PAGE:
Profit and Risks: How do you manage?

Your goal as an investor is to make your money work for you. However, it’s important for your own peace of mind to assess your risk tolerance and determine what kind of profits you’re looking for before you decide on an asset allocation strategy.

Risk and reward usually go hand in hand. Investing vehicles, like stocks, allow for high potential returns, but also carry higher risks. Products such as certificates of deposits and savings accounts are at the low end of the risk spectrum, but do not allow for large profits.

Diversification across asset classes and within asset classes needs to reflect your attitude towards risks.

As you approach retirement, losing a large portion of your portfolio would be a disaster you might not recover from. So it’s smart to gradually allocate a larger portion of your portfolio to safe investments you can rely on for regular payouts. A smaller portion should be dedicated to equities to still gain exposure to potentially high returns without risking too much.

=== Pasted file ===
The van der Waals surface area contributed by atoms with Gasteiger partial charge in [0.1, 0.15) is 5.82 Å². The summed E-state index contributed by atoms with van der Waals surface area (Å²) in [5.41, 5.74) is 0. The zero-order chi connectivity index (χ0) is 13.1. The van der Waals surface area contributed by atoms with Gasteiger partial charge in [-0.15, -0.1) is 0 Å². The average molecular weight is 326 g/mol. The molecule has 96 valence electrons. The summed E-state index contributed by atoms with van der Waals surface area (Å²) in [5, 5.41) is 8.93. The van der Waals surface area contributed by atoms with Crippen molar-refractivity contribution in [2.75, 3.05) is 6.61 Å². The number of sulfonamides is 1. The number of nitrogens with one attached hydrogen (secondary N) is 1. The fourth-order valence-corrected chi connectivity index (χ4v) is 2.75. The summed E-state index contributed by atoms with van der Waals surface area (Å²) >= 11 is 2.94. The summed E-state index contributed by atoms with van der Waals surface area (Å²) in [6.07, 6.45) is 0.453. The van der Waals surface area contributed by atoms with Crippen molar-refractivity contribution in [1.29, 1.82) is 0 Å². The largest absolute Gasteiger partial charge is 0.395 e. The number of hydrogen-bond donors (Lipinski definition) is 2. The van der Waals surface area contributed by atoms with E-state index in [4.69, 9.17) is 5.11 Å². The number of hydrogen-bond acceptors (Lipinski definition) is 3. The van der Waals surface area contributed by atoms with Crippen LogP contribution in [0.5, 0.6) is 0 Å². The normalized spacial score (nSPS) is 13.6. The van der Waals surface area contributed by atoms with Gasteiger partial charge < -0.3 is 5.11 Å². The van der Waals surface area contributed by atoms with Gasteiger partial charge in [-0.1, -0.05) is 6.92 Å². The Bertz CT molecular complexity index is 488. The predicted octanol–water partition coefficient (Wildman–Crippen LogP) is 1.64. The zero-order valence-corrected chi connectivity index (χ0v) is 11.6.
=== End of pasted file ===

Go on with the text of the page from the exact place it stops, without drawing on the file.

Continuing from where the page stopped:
If you are still years away from retirement and have a small portfolio as well as a regular source of income, taking risks is a good strategy. You will have years to recover from a loss and grow your portfolio.

Allocate your assets to different classes within these ranges in view of how aggressive or conservative your approach to investing is:

  1. Equities should account for anywhere between 50% and 90% of your portfolio. Some experts recommend following this formula: Take 110 and deduct your age from this number to get an idea of the percentage of stocks that might work well for you.
  2. Cash equivalents. Allocate 20% of your portfolio to cash equivalents if you adopt a conservative approach. If you’re looking for quick growth, this asset class can be missing from your portfolio.
  3. Fixed income securities. Allocate 40 to 60% of your portfolio to fixed income securities if you will rely on that income during the next few years. If you’re focused on aggressive growth, fixed income securities might account for as little as 10%.